The only thing in 4.0 that I could agree with you on is that 4.0 added a face detection API (in fact it was the only API change in android.hardware for 4.0). As far as a wrapper being not fun/onerous.... That might confuse a Java 101 student and yeah, wrappers aren't glitzy, but you do it everywhere. Any time you need to account for hardware or OS options you have to do something (this goes for iOS and Android). In this case you do everything you would have done and if the version is less than 4.0 don't do the face detection or offer the option. Someone above claimed 3.0 made marked improvements in the Camera API. The ability to use an OpenGL ES surface instead of a SurfaceHolder for the preview window is certainly nice, but... If you want to use it with fallback support it is as simple as detect version of Android and inflate the SurfaceHolder layout for 2.x devices or the SurfaceTexture layout for 3.x+ devices. SurfaceTexture is where you need to add all sorts of code actually displaying the preview. The SurfaceHolder version doesn't need any code.
Hey it's their app and I'm not saying that they shouldn't go ahead and make their own decisions on support. I will say that for what this app does, the no 2.x/3.x support makes me question the skill of the team behind this. Could they be planning to go back and add back support? Sure, but it's much easier to just bake it in from the beginning.
Almost the point I was going to make. I'd hate to see the code behind this. First of all, if you are supporting the rear camera, the front camera support is all of 5 minutes (button in the UI, and passing the constant for front or rear camera based on the button state).
Then I read that they are only supporting 4.0+. Seriously? You can do everything they're doing there with the support jar and include all the way back to 2.0. If you want to do it nicely just pull in ActionBarSherlock and PageIndicator.
How in the hell do you figure that? Fork has fuck all to do with the definition of multi-tasking, true or otherwise. Fork is a C language construct that has been carried up into other languages that is only one way to spawn a new process. But even if it were the definition, I can call fork from Android JNI or NDK code (severely frowned on, but doable).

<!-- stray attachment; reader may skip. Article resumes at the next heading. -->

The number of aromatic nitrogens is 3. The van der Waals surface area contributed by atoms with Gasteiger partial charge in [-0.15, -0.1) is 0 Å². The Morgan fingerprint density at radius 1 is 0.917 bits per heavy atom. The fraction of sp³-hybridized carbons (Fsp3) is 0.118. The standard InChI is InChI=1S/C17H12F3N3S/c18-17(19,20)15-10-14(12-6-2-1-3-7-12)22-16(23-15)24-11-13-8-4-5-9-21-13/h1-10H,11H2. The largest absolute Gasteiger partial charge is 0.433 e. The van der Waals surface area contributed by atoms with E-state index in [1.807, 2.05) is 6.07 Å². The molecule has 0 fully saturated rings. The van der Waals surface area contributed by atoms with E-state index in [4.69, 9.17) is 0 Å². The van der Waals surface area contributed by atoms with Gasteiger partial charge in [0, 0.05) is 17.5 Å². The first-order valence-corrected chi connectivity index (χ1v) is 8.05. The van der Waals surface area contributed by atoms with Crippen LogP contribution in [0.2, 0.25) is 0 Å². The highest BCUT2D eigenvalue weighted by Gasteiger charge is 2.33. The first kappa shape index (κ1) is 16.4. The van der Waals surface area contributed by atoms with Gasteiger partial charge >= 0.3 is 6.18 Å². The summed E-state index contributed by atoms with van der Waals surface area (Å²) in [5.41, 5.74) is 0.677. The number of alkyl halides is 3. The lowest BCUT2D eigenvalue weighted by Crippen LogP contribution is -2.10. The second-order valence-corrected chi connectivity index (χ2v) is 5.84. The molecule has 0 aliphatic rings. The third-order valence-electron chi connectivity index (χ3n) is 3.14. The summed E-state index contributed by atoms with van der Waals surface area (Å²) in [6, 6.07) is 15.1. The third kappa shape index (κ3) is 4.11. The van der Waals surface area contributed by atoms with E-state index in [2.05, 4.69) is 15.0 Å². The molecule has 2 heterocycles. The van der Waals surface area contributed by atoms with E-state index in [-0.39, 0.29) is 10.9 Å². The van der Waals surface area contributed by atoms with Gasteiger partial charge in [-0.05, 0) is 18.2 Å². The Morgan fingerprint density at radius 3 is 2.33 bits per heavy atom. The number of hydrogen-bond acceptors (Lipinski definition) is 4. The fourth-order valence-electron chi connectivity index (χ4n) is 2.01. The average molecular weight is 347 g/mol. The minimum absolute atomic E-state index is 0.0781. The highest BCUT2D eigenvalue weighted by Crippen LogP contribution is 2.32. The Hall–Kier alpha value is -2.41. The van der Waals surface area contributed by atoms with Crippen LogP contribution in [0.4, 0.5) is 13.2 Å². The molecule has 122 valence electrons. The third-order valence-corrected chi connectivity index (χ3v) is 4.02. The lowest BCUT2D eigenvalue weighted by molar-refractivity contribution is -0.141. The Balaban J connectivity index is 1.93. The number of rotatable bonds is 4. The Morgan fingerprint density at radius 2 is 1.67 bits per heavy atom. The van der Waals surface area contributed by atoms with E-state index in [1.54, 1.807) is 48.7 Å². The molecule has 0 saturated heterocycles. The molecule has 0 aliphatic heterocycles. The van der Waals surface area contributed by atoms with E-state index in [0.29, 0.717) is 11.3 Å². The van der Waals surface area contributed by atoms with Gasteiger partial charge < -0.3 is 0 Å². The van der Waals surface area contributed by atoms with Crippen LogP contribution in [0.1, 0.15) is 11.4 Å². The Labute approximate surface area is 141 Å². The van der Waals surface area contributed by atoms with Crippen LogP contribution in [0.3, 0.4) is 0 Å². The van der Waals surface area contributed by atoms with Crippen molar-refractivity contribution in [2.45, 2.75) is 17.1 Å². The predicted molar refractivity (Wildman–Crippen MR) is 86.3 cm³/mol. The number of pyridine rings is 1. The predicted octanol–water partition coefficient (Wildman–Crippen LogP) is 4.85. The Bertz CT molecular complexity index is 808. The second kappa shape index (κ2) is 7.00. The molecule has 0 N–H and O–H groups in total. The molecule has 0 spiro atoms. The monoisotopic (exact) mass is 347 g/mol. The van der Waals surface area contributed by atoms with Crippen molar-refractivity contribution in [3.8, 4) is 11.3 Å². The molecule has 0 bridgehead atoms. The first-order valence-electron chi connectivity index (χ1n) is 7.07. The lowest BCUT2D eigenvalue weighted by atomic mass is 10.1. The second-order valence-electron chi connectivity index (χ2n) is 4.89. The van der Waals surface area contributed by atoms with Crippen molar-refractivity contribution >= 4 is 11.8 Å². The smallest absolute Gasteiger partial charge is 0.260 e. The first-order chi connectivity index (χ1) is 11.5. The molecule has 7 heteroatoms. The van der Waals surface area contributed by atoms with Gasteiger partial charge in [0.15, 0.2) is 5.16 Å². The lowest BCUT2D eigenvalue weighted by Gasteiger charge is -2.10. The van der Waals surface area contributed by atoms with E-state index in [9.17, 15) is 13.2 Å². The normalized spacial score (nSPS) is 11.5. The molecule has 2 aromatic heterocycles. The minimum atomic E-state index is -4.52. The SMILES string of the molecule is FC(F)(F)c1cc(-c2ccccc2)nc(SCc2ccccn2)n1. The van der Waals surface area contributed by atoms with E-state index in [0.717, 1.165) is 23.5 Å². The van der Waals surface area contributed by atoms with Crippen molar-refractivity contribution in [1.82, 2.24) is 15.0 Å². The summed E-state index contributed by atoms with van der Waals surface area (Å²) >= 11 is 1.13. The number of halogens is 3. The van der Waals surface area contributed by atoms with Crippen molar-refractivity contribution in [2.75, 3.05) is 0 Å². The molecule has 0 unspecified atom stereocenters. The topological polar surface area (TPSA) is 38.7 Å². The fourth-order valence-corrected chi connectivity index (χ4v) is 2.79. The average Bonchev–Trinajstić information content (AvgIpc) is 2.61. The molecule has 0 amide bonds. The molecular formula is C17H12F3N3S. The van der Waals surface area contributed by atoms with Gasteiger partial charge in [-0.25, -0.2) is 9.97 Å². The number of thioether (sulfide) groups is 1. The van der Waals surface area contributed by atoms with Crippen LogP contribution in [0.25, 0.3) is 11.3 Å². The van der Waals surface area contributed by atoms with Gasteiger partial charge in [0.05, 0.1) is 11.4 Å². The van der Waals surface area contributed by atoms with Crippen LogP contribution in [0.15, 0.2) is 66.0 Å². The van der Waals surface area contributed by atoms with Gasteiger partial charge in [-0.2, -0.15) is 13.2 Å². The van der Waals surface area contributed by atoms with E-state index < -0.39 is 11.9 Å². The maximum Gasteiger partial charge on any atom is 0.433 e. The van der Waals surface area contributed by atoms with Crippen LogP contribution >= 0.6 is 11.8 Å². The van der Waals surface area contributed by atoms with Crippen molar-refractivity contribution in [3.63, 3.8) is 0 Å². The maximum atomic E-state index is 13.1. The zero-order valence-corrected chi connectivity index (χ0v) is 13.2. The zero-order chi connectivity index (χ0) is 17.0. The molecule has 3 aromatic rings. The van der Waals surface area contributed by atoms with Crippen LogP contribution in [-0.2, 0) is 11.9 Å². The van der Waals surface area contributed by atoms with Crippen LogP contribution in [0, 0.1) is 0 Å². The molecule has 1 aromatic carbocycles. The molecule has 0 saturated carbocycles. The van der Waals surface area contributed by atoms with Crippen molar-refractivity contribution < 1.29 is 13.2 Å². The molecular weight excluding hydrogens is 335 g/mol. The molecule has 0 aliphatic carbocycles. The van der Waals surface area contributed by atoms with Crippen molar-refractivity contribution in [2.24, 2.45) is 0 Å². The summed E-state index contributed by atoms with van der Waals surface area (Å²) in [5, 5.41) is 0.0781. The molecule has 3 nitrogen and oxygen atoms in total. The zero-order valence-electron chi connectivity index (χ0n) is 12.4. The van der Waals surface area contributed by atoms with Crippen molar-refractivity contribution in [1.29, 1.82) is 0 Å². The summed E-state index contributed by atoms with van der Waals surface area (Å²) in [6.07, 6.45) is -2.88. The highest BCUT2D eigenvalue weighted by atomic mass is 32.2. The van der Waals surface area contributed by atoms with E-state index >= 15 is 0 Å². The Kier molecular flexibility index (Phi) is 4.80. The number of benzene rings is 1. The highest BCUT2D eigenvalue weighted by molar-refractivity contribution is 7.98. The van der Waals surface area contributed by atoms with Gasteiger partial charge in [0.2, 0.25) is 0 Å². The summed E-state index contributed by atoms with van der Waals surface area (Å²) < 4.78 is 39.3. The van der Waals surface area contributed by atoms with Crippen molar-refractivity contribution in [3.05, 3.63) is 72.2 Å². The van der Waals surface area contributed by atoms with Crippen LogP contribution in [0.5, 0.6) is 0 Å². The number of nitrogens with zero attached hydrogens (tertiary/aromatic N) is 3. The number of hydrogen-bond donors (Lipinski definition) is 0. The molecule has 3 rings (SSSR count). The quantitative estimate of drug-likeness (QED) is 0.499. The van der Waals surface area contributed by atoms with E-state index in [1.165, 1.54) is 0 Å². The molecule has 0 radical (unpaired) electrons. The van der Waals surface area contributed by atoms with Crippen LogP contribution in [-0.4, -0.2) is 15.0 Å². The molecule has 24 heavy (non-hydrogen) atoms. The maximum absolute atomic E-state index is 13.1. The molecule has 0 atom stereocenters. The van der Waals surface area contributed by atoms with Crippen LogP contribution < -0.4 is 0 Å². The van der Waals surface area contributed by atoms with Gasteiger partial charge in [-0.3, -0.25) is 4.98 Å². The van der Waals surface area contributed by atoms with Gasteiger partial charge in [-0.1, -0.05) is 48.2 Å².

In android I can spawn services and use broadcast receivers to do exactly the same thing as fork()ing a child and communicating across a pipe. Same semantic, different implementation.
Multi-tasking is the ability of the OS to run more than one process at a time. Whether it is preemptive or cooperative, time slicing on a single CPU or multiple CPUs. If the OS allows multiple processes to be launched, regardless of whether those processes can fork() children, it is a truly multi-tasking OS.
And how do you figure this? WebOS has true multi-tasking as does Android. iOS has multi-tasking for Apple's apps and a limited multi-tasking for everyone else.
Or do you mean multiple windows on the screen at once? On phones that's just silly (screen size makes it impractical). On tablets it's a decent idea and Samsung(?) has done that with Android. The one thing is, how many times do you really need two windows up side by side? Plus since the devices are mobile and power is at a premium, showing only the app the user is interacting with is a really good indicator of which apps need to be quiesced. Any time I'm writing an Android app and I need to do something power intensive that does not need to be long running, I immediately start thinking about how I'm going to implement onPause().
And if not fail2ban, a good first step is updating the firewall rules to have a rate limiter on sshd. Mine allows only 2 attempts to connect a minute.
-A RH-Firewall-1-INPUT -m state --state NEW -m tcp -p tcp --dport 22 -m recent --set
-A RH-Firewall-1-INPUT -m state --state NEW -m tcp -p tcp --dport 22 -m recent --update --seconds 60 --hitcount 2 -j DROP
-A RH-Firewall-1-INPUT -m state --state NEW -m tcp -p tcp --dport 22 -j ACCEPT